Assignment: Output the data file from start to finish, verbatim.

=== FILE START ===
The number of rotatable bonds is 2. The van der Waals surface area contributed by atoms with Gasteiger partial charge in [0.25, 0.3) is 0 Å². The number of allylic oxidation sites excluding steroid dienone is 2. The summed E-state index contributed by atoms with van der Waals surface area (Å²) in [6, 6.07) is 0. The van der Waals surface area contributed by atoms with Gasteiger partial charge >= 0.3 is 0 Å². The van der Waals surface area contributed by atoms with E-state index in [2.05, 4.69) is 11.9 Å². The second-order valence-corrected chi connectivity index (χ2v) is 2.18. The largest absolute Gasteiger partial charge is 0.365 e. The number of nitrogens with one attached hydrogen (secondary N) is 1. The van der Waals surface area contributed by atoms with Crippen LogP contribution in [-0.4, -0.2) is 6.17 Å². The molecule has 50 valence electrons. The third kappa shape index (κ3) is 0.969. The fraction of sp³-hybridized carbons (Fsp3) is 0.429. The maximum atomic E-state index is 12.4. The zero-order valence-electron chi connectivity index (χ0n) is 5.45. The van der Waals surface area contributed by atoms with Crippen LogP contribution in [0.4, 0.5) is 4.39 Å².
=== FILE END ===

The number of rotatable bonds is 2. The van der Waals surface area contributed by atoms with Gasteiger partial charge in [0.25, 0.3) is 0 Å². The number of allylic oxidation sites excluding steroid dienone is 2. The summed E-state index contributed by atoms with van der Waals surface area (Å²) in [6, 6.07) is 0. The van der Waals surface area contributed by atoms with Gasteiger partial charge >= 0.3 is 0 Å². The van der Waals surface area contributed by atoms with E-state index in [2.05, 4.69) is 11.9 Å². The second-order valence-corrected chi connectivity index (χ2v) is 2.18. The largest absolute Gasteiger partial charge is 0.365 e. The number of nitrogens with one attached hydrogen (secondary N) is 1. The van der Waals surface area contributed by atoms with Crippen LogP contribution in [-0.4, -0.2) is 6.17 Å². The molecule has 50 valence electrons. The third kappa shape index (κ3) is 0.969. The fraction of sp³-hybridized carbons (Fsp3) is 0.429. The maximum atomic E-state index is 12.4. The zero-order valence-electron chi connectivity index (χ0n) is 5.45. The van der Waals surface area contributed by atoms with Crippen LogP contribution in [0.4, 0.5) is 4.39 Å².